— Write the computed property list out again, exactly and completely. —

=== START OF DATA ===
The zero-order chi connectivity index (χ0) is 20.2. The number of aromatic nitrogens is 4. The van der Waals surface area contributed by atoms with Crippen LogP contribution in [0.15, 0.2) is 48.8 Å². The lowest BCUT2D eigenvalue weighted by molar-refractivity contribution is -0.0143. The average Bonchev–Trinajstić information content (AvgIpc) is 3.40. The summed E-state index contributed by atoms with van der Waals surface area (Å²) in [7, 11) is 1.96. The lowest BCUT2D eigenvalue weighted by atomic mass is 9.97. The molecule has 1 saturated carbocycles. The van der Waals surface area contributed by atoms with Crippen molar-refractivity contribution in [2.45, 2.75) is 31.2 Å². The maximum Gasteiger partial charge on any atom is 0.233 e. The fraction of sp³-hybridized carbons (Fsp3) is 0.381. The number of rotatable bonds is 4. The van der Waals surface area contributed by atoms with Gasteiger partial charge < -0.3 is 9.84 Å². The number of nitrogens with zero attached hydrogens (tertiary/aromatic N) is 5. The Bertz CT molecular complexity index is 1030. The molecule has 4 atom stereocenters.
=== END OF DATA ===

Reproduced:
The zero-order chi connectivity index (χ0) is 20.2. The number of aromatic nitrogens is 4. The van der Waals surface area contributed by atoms with Crippen LogP contribution in [0.15, 0.2) is 48.8 Å². The lowest BCUT2D eigenvalue weighted by molar-refractivity contribution is -0.0143. The average Bonchev–Trinajstić information content (AvgIpc) is 3.40. The summed E-state index contributed by atoms with van der Waals surface area (Å²) in [7, 11) is 1.96. The lowest BCUT2D eigenvalue weighted by atomic mass is 9.97. The molecule has 1 saturated carbocycles. The van der Waals surface area contributed by atoms with Crippen molar-refractivity contribution in [2.45, 2.75) is 31.2 Å². The maximum Gasteiger partial charge on any atom is 0.233 e. The fraction of sp³-hybridized carbons (Fsp3) is 0.381. The number of rotatable bonds is 4. The van der Waals surface area contributed by atoms with Gasteiger partial charge < -0.3 is 9.84 Å². The number of nitrogens with zero attached hydrogens (tertiary/aromatic N) is 5. The Bertz CT molecular complexity index is 1030. The molecule has 4 atom stereocenters.